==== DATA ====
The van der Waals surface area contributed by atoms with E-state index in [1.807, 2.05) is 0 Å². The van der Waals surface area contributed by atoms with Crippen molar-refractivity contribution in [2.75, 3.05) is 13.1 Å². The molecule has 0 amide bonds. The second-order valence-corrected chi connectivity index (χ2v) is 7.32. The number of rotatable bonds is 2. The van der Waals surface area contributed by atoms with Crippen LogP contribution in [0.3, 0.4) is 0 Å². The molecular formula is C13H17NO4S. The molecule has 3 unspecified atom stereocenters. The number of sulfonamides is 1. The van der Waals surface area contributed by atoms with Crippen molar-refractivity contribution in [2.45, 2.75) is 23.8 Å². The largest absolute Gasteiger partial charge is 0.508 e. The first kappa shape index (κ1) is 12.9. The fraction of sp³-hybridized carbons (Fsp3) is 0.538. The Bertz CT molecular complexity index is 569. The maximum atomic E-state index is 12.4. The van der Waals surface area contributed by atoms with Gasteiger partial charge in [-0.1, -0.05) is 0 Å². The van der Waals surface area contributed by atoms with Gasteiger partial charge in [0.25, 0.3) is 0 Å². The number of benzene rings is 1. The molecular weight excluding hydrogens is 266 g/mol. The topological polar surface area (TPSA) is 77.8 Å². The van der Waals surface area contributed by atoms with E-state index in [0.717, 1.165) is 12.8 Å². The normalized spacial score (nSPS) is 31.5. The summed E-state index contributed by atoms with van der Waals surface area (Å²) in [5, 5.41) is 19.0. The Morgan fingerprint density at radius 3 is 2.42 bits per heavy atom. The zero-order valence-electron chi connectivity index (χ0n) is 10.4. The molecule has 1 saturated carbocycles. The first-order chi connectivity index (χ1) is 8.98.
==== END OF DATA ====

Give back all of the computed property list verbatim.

The van der Waals surface area contributed by atoms with E-state index in [1.807, 2.05) is 0 Å². The van der Waals surface area contributed by atoms with Crippen molar-refractivity contribution in [2.75, 3.05) is 13.1 Å². The molecule has 0 amide bonds. The second-order valence-corrected chi connectivity index (χ2v) is 7.32. The number of rotatable bonds is 2. The van der Waals surface area contributed by atoms with Crippen LogP contribution in [0.3, 0.4) is 0 Å². The molecular formula is C13H17NO4S. The molecule has 3 unspecified atom stereocenters. The number of sulfonamides is 1. The van der Waals surface area contributed by atoms with Crippen molar-refractivity contribution in [2.45, 2.75) is 23.8 Å². The largest absolute Gasteiger partial charge is 0.508 e. The first kappa shape index (κ1) is 12.9. The fraction of sp³-hybridized carbons (Fsp3) is 0.538. The Bertz CT molecular complexity index is 569. The maximum atomic E-state index is 12.4. The van der Waals surface area contributed by atoms with Gasteiger partial charge in [-0.1, -0.05) is 0 Å². The van der Waals surface area contributed by atoms with Gasteiger partial charge in [0.25, 0.3) is 0 Å². The number of benzene rings is 1. The molecular weight excluding hydrogens is 266 g/mol. The topological polar surface area (TPSA) is 77.8 Å². The van der Waals surface area contributed by atoms with E-state index in [0.717, 1.165) is 12.8 Å². The normalized spacial score (nSPS) is 31.5. The summed E-state index contributed by atoms with van der Waals surface area (Å²) in [5, 5.41) is 19.0. The Morgan fingerprint density at radius 3 is 2.42 bits per heavy atom. The zero-order valence-electron chi connectivity index (χ0n) is 10.4. The molecule has 1 saturated carbocycles. The first-order chi connectivity index (χ1) is 8.98.